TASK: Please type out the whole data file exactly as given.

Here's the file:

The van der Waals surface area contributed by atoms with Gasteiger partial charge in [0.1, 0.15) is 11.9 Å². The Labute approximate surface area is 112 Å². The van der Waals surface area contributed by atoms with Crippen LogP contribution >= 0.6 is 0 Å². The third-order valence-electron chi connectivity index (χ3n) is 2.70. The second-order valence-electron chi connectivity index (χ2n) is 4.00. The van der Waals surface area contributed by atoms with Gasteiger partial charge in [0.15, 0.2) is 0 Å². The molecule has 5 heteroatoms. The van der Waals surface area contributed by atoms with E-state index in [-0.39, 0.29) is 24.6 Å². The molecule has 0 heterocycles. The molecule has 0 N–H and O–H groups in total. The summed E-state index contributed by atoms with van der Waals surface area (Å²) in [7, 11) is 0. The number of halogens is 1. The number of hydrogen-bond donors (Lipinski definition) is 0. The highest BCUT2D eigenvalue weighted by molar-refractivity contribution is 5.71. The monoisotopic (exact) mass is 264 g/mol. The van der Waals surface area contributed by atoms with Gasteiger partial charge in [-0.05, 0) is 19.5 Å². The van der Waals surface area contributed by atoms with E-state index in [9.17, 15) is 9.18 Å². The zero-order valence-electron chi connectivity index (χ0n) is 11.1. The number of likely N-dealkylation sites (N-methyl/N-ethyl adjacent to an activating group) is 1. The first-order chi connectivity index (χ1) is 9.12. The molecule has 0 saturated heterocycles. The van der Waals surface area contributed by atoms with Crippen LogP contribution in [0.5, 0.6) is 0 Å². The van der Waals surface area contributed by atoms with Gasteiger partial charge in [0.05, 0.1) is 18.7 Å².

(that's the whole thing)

The van der Waals surface area contributed by atoms with Gasteiger partial charge in [0.1, 0.15) is 11.9 Å². The Labute approximate surface area is 112 Å². The van der Waals surface area contributed by atoms with Crippen LogP contribution >= 0.6 is 0 Å². The third-order valence-electron chi connectivity index (χ3n) is 2.70. The second-order valence-electron chi connectivity index (χ2n) is 4.00. The van der Waals surface area contributed by atoms with Gasteiger partial charge in [0.15, 0.2) is 0 Å². The molecule has 5 heteroatoms. The van der Waals surface area contributed by atoms with E-state index in [-0.39, 0.29) is 24.6 Å². The molecule has 0 heterocycles. The molecule has 0 N–H and O–H groups in total. The summed E-state index contributed by atoms with van der Waals surface area (Å²) in [7, 11) is 0. The number of halogens is 1. The number of hydrogen-bond donors (Lipinski definition) is 0. The highest BCUT2D eigenvalue weighted by molar-refractivity contribution is 5.71. The monoisotopic (exact) mass is 264 g/mol. The van der Waals surface area contributed by atoms with Gasteiger partial charge in [-0.05, 0) is 19.5 Å². The van der Waals surface area contributed by atoms with E-state index in [9.17, 15) is 9.18 Å². The zero-order valence-electron chi connectivity index (χ0n) is 11.1. The number of likely N-dealkylation sites (N-methyl/N-ethyl adjacent to an activating group) is 1. The first-order chi connectivity index (χ1) is 9.12. The molecule has 0 saturated heterocycles. The van der Waals surface area contributed by atoms with Crippen LogP contribution in [0.5, 0.6) is 0 Å². The van der Waals surface area contributed by atoms with Gasteiger partial charge in [0.05, 0.1) is 18.7 Å².